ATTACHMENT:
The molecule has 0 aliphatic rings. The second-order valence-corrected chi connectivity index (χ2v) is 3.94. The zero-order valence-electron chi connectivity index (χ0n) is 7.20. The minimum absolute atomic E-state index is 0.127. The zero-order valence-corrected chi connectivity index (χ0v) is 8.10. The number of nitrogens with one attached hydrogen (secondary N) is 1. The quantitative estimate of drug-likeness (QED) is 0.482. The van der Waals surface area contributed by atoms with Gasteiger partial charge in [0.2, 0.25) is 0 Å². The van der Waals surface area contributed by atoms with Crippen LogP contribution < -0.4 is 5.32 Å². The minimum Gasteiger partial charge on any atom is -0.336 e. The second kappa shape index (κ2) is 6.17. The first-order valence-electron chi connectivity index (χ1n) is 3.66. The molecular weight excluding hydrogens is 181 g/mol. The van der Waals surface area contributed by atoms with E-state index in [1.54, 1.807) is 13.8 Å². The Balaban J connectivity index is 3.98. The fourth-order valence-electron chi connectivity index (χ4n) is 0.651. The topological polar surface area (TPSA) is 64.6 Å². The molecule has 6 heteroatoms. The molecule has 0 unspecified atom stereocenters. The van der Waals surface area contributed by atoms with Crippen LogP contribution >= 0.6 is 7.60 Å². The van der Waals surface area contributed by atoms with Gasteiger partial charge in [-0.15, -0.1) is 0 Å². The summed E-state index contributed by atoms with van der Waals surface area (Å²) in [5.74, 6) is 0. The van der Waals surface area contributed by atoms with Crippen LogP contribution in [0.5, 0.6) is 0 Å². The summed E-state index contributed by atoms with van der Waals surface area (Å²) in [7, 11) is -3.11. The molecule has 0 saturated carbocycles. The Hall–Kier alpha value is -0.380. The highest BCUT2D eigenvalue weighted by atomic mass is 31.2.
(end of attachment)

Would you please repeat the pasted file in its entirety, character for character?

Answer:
The molecule has 0 aliphatic rings. The second-order valence-corrected chi connectivity index (χ2v) is 3.94. The zero-order valence-electron chi connectivity index (χ0n) is 7.20. The minimum absolute atomic E-state index is 0.127. The zero-order valence-corrected chi connectivity index (χ0v) is 8.10. The number of nitrogens with one attached hydrogen (secondary N) is 1. The quantitative estimate of drug-likeness (QED) is 0.482. The van der Waals surface area contributed by atoms with Gasteiger partial charge in [0.2, 0.25) is 0 Å². The van der Waals surface area contributed by atoms with Crippen LogP contribution < -0.4 is 5.32 Å². The minimum Gasteiger partial charge on any atom is -0.336 e. The second kappa shape index (κ2) is 6.17. The first-order valence-electron chi connectivity index (χ1n) is 3.66. The molecular weight excluding hydrogens is 181 g/mol. The van der Waals surface area contributed by atoms with E-state index in [1.54, 1.807) is 13.8 Å². The Balaban J connectivity index is 3.98. The fourth-order valence-electron chi connectivity index (χ4n) is 0.651. The topological polar surface area (TPSA) is 64.6 Å². The molecule has 6 heteroatoms. The molecule has 0 unspecified atom stereocenters. The van der Waals surface area contributed by atoms with Crippen LogP contribution >= 0.6 is 7.60 Å². The van der Waals surface area contributed by atoms with Gasteiger partial charge in [-0.15, -0.1) is 0 Å². The summed E-state index contributed by atoms with van der Waals surface area (Å²) in [5.74, 6) is 0. The van der Waals surface area contributed by atoms with Crippen LogP contribution in [0.5, 0.6) is 0 Å². The summed E-state index contributed by atoms with van der Waals surface area (Å²) in [7, 11) is -3.11. The molecule has 0 saturated carbocycles. The Hall–Kier alpha value is -0.380. The highest BCUT2D eigenvalue weighted by atomic mass is 31.2.